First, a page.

AN GIANG — Authorities in southern An Giang Province have warned of more possible landslides caused by erosion along a 400-metre stretch of the Hau River in Long Xuyen Town's Binh Khanh Ward.
|Erosion causes a house to slide into the Hau River in the town of Long Xuyen in the southern province of An Giang. Provincial authorities have warned of more possible landslides. — VNA/VNS Photo Duc Vinh
Eight houses and an ice-making factory slid into the river in the last three days, according to the province's Department of Agriculture and Rural Development.
Vo Duy Cuong, chairman of the Binh Khanh People's Committee, said 40-metre-long cracks were also seen on the bank, adding all families in the threatened area have been evacuated to temporary shelters.
Officials from the Department of Agriculture and Rural Development said on Monday that people losing homes would receive VND20 million in support.
However, getting a new house in a resettlement area is the latter's biggest concern at the moment.
Cuong said provincial authorities were seeking to move people threatened by landslides to clusters of residential areas built to help local people to avoid floods.
According to the Long Xuyen People's Committee, 97 families were moved to a new residential area in the city's Binh Duc Ward due to two landslides in March and May 2012.
Two hundred other families living in other areas threatened by landslides will also be resettled in safe places.
However, a giant residential area to be built in Binh Duc Ward is still on paper, and many relocated families live with their relatives' homes or in schools in the area.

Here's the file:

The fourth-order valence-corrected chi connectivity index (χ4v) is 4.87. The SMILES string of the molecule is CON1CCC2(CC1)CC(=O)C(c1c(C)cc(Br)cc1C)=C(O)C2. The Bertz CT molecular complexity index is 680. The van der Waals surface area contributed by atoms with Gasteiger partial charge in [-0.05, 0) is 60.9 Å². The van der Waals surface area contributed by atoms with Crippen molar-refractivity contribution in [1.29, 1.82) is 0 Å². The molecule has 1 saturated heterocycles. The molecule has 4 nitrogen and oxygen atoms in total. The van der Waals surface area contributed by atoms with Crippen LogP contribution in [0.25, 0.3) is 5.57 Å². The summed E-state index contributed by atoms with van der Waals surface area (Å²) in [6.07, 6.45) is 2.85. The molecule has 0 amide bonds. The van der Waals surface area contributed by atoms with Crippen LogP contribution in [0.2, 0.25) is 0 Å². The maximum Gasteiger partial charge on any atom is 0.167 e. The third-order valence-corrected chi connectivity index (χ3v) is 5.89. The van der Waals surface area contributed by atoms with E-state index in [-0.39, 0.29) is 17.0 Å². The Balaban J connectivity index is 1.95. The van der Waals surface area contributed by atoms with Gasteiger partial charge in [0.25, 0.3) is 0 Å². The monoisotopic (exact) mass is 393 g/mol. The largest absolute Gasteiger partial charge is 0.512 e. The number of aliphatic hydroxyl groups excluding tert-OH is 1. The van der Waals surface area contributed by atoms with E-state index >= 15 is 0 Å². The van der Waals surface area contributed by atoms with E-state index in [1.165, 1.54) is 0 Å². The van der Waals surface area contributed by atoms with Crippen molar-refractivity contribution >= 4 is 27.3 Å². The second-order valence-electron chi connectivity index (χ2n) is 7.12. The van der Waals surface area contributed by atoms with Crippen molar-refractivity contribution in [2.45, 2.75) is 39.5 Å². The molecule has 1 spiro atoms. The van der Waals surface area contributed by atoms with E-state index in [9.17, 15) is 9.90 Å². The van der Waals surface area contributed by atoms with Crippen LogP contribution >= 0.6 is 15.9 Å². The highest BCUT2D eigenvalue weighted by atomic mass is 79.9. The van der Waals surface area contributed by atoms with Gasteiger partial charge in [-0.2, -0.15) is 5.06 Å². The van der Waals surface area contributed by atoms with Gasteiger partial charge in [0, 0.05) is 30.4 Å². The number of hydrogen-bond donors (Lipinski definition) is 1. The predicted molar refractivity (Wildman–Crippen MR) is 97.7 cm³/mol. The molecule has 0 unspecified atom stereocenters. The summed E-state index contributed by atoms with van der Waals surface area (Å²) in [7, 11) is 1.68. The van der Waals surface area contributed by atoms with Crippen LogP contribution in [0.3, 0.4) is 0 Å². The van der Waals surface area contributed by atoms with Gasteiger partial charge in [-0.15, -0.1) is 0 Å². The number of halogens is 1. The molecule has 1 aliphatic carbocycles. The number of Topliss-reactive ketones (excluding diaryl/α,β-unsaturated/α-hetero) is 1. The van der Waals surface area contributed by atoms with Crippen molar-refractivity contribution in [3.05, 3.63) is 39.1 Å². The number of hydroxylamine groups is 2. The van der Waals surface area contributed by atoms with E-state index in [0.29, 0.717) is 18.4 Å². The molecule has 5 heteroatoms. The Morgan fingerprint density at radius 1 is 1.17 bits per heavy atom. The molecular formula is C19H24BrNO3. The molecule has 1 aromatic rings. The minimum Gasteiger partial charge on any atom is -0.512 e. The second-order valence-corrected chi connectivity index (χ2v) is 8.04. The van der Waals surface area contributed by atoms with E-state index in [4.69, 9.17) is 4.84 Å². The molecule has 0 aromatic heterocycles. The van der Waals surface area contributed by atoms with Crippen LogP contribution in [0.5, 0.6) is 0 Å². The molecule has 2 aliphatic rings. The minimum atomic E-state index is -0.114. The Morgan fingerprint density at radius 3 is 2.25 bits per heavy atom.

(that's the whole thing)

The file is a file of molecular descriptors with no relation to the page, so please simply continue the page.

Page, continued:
City authorities said it would be built on 10ha at a cost of VND83 billion (US$4 million).
Despite the huge cost involved, construction would be completed as early as possible, they said.
The central province of Thua Thien-Hue has been allocated nearly VND4.2 billion ($200,000) to resettle 330 vulnerable households at risk of floods and landslides.
The people in coastal and river areas would be moved to safe areas before the rainy season this year, provincial authorities said.
Thua Thien-Hue had 127km of coastline, about 25 per cent of which was hit by frequent landslides while Thuan An and Tu Hien estuaries were particularly susceptible to erosion, affecting socio-economic conditions and threatening lives, the authorities said.
Seawater had encroached more each year on the districts of Phu Vang and Huong Tra.
In the area of Hai Duong-Hoa Duan, the sea had moved 100m inland over 4km of the coastal fringe. The resulting erosion had damaged local infrastructure, caused the collapse of lighthouses and, at Thuan An Beach, had washed several motels and houses out to sea, threatening the lives and livelihoods of local people.
Most localities had improved rescue equipment for volunteers, including boats and life jackets, as the rainy season was approaching.
But in the long run, the authorities said, concrete embankments would have to be built along rivers and in coastal areas or residents would have to be moved to safer places. — VNS